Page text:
New media designer and ITP master’s student Dhruv Damle recently wrote in to share a beautiful project he made using one of the Othermills at ITP’s Soft Lab: his oak and aluminum abstract map of Manhattan.
Dhruv’s project was conceived for Ben Light’s class on subtractive fabrication, aptly named Subtraction. The final project prompt was to make an object that is meaningful, complete, and valuable in itself, using one of the subtractive machines. An international student from India who came to New York in 2015 to study at ITP, Dhruv fell in love with the Big Apple and wanted to make a memento.
With no previous CNC experience, Dhruv’s first foray into milling was with the Othermill, which he’s been using for about three months now. He says, “Honestly, it was much simpler than what I had anticipated. The best part is that you can use simple 2D SVG drawings and then just assign depths in Otherplan. I also love the BitBreaker Mode; I experimented with different species of wood (birch ply, mahogany, etc.) using the prescribed settings.”
He chose the Othermill to create the map mainly because of its precision, noting, "The Othermill offers reliable milling outputs for intricate details on small-sized jobs." For this project, in comparison to the larger routers, Dhruv liked that the Othermill requires no sacrificial material and allowed him to experiment with tiny pieces (1"x0.5", for instance) of different kinds of wood, like this oak-in-walnut inlay.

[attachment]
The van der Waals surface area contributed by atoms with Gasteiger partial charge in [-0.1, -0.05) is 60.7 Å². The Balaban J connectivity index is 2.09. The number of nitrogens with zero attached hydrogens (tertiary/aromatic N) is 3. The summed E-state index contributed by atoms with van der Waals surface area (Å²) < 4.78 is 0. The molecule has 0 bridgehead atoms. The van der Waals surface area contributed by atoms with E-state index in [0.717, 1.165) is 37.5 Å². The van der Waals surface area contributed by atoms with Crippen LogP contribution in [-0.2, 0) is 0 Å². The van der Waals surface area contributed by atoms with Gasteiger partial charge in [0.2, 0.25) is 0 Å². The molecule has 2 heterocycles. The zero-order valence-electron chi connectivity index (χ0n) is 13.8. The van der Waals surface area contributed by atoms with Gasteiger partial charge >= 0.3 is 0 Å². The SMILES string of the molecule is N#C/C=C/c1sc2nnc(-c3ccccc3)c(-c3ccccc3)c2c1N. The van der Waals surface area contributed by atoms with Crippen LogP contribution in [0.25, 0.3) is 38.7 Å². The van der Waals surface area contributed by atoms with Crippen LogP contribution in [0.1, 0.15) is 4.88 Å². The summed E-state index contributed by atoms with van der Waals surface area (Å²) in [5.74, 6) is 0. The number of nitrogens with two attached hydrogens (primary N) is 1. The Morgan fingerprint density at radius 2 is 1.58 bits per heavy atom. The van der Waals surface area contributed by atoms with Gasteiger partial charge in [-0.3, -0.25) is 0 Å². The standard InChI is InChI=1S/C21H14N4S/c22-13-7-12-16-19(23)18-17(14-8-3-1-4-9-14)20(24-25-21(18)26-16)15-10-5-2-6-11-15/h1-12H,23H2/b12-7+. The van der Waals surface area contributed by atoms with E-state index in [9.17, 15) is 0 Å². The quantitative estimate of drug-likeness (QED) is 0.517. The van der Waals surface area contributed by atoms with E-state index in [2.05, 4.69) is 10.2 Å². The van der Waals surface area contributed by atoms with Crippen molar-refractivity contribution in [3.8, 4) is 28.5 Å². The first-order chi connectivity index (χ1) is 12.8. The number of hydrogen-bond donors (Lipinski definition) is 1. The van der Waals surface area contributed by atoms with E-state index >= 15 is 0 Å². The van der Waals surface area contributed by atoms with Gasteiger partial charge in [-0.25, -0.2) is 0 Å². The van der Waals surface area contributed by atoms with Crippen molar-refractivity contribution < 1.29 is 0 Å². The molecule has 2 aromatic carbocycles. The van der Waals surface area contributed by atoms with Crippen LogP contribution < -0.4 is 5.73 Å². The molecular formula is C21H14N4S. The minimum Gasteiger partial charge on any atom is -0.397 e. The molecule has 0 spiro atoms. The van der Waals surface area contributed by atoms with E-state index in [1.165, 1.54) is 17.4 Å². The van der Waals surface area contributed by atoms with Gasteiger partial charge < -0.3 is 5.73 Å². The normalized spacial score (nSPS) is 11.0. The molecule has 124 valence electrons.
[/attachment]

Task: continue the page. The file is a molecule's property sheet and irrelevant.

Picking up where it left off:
Dhruv's final map is made of nine oak tiles and 16 pieces of aluminum.
We asked what the experience of creating the map had taught him, and he shared:
The project was all about inlaying aluminum into oak. The thickness of the aluminum was an important parameter. I used 1/8"-thick aluminum. I couldn't use thin sheets because the pieces would distort while being inlaid, and I couldn't use thicker sheets because that would’ve taken a lot of time to cut.
The next most important factor was tolerance. The aluminum piece and the corresponding engraving in the oak have a difference of 0.006", which is a big enough gap for the piece to fit in when hammered with a mallet and tight enough so that the piece doesn't fall out. It's a nice friction fit.
Other considerations were the size of the spoilboard (I used 4”x5" oak tiles to make the 12”x15" map), the size of the bit (the 1/8”-inch flat end mill worked best), and making the vector drawing accordingly.
The results were so precise that I didn't have to spend much time in finishing the tiles. The inlaid aluminum flushed perfectly to form a leveled surface with the wood.
Dhruv even finished the map off with an elegant brass and aluminum inlaid compass.
Having really enjoyed working with the Othermill and particularly exploring metal inlays in wood, Dhruv wants to experiment with making capacitive touch interactive surfaces next and plans to get his own Othermill. He left us with these kinds words: "Thanks so much for such an amazing machine! In addition to offering an efficient way to make circuits, I think it dramatically fills the void between graphic design and traditional CNC." Thanks, Dhruv!